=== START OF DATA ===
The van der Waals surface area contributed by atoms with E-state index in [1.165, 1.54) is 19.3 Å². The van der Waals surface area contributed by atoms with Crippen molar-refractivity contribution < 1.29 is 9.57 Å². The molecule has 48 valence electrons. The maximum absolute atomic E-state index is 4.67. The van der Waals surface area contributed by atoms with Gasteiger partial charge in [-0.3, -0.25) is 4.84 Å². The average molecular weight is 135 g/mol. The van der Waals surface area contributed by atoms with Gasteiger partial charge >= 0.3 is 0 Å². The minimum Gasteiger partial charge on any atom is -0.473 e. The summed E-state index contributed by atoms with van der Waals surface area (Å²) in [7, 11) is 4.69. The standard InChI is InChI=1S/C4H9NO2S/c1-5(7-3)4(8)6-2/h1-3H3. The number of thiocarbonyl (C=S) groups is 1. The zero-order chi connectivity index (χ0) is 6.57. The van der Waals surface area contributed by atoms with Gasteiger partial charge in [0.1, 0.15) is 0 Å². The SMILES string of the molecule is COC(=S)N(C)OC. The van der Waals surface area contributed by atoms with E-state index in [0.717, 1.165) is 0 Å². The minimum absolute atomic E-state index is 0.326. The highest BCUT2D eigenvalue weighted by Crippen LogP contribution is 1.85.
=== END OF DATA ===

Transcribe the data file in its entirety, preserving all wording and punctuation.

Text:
The van der Waals surface area contributed by atoms with E-state index in [1.165, 1.54) is 19.3 Å². The van der Waals surface area contributed by atoms with Crippen molar-refractivity contribution < 1.29 is 9.57 Å². The molecule has 48 valence electrons. The maximum absolute atomic E-state index is 4.67. The van der Waals surface area contributed by atoms with Gasteiger partial charge in [-0.3, -0.25) is 4.84 Å². The average molecular weight is 135 g/mol. The van der Waals surface area contributed by atoms with Gasteiger partial charge >= 0.3 is 0 Å². The minimum Gasteiger partial charge on any atom is -0.473 e. The summed E-state index contributed by atoms with van der Waals surface area (Å²) in [7, 11) is 4.69. The standard InChI is InChI=1S/C4H9NO2S/c1-5(7-3)4(8)6-2/h1-3H3. The number of thiocarbonyl (C=S) groups is 1. The zero-order chi connectivity index (χ0) is 6.57. The van der Waals surface area contributed by atoms with Gasteiger partial charge in [0.1, 0.15) is 0 Å². The SMILES string of the molecule is COC(=S)N(C)OC. The van der Waals surface area contributed by atoms with E-state index in [0.717, 1.165) is 0 Å². The minimum absolute atomic E-state index is 0.326. The highest BCUT2D eigenvalue weighted by Crippen LogP contribution is 1.85.